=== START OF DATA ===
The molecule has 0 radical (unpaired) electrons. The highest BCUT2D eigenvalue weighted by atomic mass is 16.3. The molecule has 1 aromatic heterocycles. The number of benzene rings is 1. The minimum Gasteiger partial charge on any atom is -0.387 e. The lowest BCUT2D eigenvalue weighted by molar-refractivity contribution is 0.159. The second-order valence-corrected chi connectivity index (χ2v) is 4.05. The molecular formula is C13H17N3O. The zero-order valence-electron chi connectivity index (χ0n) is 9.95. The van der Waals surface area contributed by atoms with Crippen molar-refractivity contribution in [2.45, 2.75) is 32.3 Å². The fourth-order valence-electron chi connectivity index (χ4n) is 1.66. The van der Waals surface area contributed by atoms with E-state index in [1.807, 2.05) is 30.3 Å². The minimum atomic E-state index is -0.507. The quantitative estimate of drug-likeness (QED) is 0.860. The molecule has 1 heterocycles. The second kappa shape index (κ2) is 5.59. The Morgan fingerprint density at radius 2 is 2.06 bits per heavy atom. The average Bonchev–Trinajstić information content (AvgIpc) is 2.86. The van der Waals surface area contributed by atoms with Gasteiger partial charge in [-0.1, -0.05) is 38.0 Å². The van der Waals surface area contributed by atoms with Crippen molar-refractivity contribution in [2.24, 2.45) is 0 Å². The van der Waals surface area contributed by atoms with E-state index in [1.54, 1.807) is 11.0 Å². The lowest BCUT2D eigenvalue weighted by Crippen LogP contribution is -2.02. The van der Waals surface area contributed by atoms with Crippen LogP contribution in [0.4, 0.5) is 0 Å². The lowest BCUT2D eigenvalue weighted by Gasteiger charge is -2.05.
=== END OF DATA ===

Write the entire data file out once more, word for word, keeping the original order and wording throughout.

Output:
The molecule has 0 radical (unpaired) electrons. The highest BCUT2D eigenvalue weighted by atomic mass is 16.3. The molecule has 1 aromatic heterocycles. The number of benzene rings is 1. The minimum Gasteiger partial charge on any atom is -0.387 e. The lowest BCUT2D eigenvalue weighted by molar-refractivity contribution is 0.159. The second-order valence-corrected chi connectivity index (χ2v) is 4.05. The molecular formula is C13H17N3O. The zero-order valence-electron chi connectivity index (χ0n) is 9.95. The van der Waals surface area contributed by atoms with Crippen molar-refractivity contribution in [2.45, 2.75) is 32.3 Å². The fourth-order valence-electron chi connectivity index (χ4n) is 1.66. The van der Waals surface area contributed by atoms with E-state index in [1.807, 2.05) is 30.3 Å². The minimum atomic E-state index is -0.507. The quantitative estimate of drug-likeness (QED) is 0.860. The molecule has 1 heterocycles. The second kappa shape index (κ2) is 5.59. The Morgan fingerprint density at radius 2 is 2.06 bits per heavy atom. The average Bonchev–Trinajstić information content (AvgIpc) is 2.86. The van der Waals surface area contributed by atoms with Gasteiger partial charge in [-0.1, -0.05) is 38.0 Å². The van der Waals surface area contributed by atoms with Crippen molar-refractivity contribution in [2.24, 2.45) is 0 Å². The van der Waals surface area contributed by atoms with E-state index in [1.54, 1.807) is 11.0 Å². The lowest BCUT2D eigenvalue weighted by Crippen LogP contribution is -2.02. The van der Waals surface area contributed by atoms with Crippen LogP contribution in [0.4, 0.5) is 0 Å². The lowest BCUT2D eigenvalue weighted by Gasteiger charge is -2.05.